My goodness!

John W. Burgeson (73531.1501@compuserve.com)
28 Jul 96 20:10:19 EDT

Mike Jaqua writes, in part: " Burgy's statement could only be made out of
ignorance of the
Scriptures or a blatant disregard for the facts."

There are two recent books which address this issue which Mike asserts I am
either
ignorant about or deliberately being misleading. One, by Helmeniak, an R.C.
priest,
makes the case that the Bible is silent on the subject; the second, by Schmidt,
takes a
contrary opinion.

A review I have written on the first is attached; I will send a review on the
second later.

The issue comes down to this, is a long-term committed sexual bonding between
two adults
something that Scripture declares "sinful" unless the pair is male/female?
Helmeniak
says "no," Schmidt says "yes."

Both sides of this issue need to be explored. And I am only "raising the
question," not providing an answer.
There are those in my faith community (PCUSA) who are firmly positioned with
Schmidt; there are also those who are positioned with Helmeniak. Most of us,
knowing people of good will in both positions, are simply seeking to explore the
issues.

Well, here is the review on Helmaniak's book. There are a number of other books
supporting his basic position; I have not read them, though Schmidt claims to
have read them.

----------GAY2.TXT

What the Bible Really Says About Homosexuality, Daniel A. Helminiak,
1994, Alamo Square Press, San Francisco, CA. 109 pages, bibliography and index.

This is more a collection of notes on this book than a book review.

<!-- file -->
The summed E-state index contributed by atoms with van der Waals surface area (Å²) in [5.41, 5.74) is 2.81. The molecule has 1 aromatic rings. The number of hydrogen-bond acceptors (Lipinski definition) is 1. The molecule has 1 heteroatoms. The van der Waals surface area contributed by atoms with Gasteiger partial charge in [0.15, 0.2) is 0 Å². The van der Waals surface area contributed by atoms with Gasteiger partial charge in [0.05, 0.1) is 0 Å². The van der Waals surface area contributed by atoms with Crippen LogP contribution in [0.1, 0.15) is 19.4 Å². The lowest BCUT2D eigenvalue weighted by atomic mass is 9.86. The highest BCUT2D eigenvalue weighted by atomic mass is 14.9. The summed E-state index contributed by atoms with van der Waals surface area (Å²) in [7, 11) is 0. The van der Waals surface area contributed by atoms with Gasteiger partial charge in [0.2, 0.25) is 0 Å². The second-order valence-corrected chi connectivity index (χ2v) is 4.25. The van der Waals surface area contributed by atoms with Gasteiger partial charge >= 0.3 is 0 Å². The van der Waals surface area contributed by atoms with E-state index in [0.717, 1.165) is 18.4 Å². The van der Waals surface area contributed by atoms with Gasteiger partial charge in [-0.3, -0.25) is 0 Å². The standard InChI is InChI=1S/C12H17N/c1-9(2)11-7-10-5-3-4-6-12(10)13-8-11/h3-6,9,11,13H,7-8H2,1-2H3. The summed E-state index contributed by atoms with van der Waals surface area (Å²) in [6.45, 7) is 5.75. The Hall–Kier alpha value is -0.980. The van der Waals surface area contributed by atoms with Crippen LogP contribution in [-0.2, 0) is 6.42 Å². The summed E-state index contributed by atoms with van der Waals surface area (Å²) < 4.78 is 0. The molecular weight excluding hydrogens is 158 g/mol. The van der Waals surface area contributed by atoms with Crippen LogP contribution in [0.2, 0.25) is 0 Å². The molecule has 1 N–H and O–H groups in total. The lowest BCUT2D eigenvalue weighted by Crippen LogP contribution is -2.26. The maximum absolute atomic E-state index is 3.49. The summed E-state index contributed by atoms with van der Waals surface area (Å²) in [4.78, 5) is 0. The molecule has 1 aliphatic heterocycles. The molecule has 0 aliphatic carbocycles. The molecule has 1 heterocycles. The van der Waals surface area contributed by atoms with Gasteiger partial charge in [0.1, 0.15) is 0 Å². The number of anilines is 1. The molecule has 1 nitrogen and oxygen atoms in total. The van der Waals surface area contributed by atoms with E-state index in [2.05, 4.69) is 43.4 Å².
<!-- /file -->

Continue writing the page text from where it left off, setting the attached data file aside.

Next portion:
But I mean it to have some of the attributes of both.

This book presents the thesis that homosexuality is not proscribed
by Scripture, even if one subscribes to an inerrant Bible.

A view to the contrary (I am told) is presented in the book
"Straight and Narrow" by Thomas Schmidt. There is also a book
titled "A Freedom Too Far" by Socaraides (sp?). I have not (yet) examined
these references.

Arguments and counter-arguments are also found in the pages of The
Presbyterian Outlook, and other publications and sermons.

One thing seems clear -- those who assert homosexuality to be a sin
"because Scripture clearly says so" and do not point out that some
Christians have a contrary view are not telling the whole story.

Another thing seems clear -- those who assert that the Bible does not
say homosexuality is a sin have a complicated thesis to explain why
this is so. I have now read through this book three times; I think I
understand the arguments; this essay is the result.

The book itself is a "popularization" of the views of several scholars;
writing a summary of a popularization is not possible to do if the
thrust of the arguments is to be preserved. So the book is recommended
for study to any Christian who believes, as I do, and as the author does,
that God inspired the Bible, the Bible is inerrant, and that, therefore,
where it speaks on an issue, that needs to be an end to it.

A forward to this book is written by John S. Spong, an Episcopal
Bishop from Newark, N. J. The author is a Catholic priest.

Thesis: "...the Bible nowhere condemns same-sex acts in themselves." (pg 100).

Five Bible texts are relevant to the discussion:

Lev 18:22
Lev 20:13
Rom 1:27
I Cor 6:9
I Tim 1:10

Three issues emerge:

Note: the words "unclean," "impure" and "taboo" appear to be,
generally speaking, synonyms for one another.

The Leviticus passages forbid male homosexuality as a taboo -- a
betrayal of Jewish identity; an offense (impurity) against the
Jewish religion. "Uncleanness."

The Romans passage refers to it as an example of an impurity, only to
insist that impurity issues are of no importance on Christianity.

The I Corinthians and I Timothy passages are a condemnation of
sexual abuses associated with homosexuality, not with homosexuality
itself.

Note: I hope I have it (the thesis and arguments structure) right!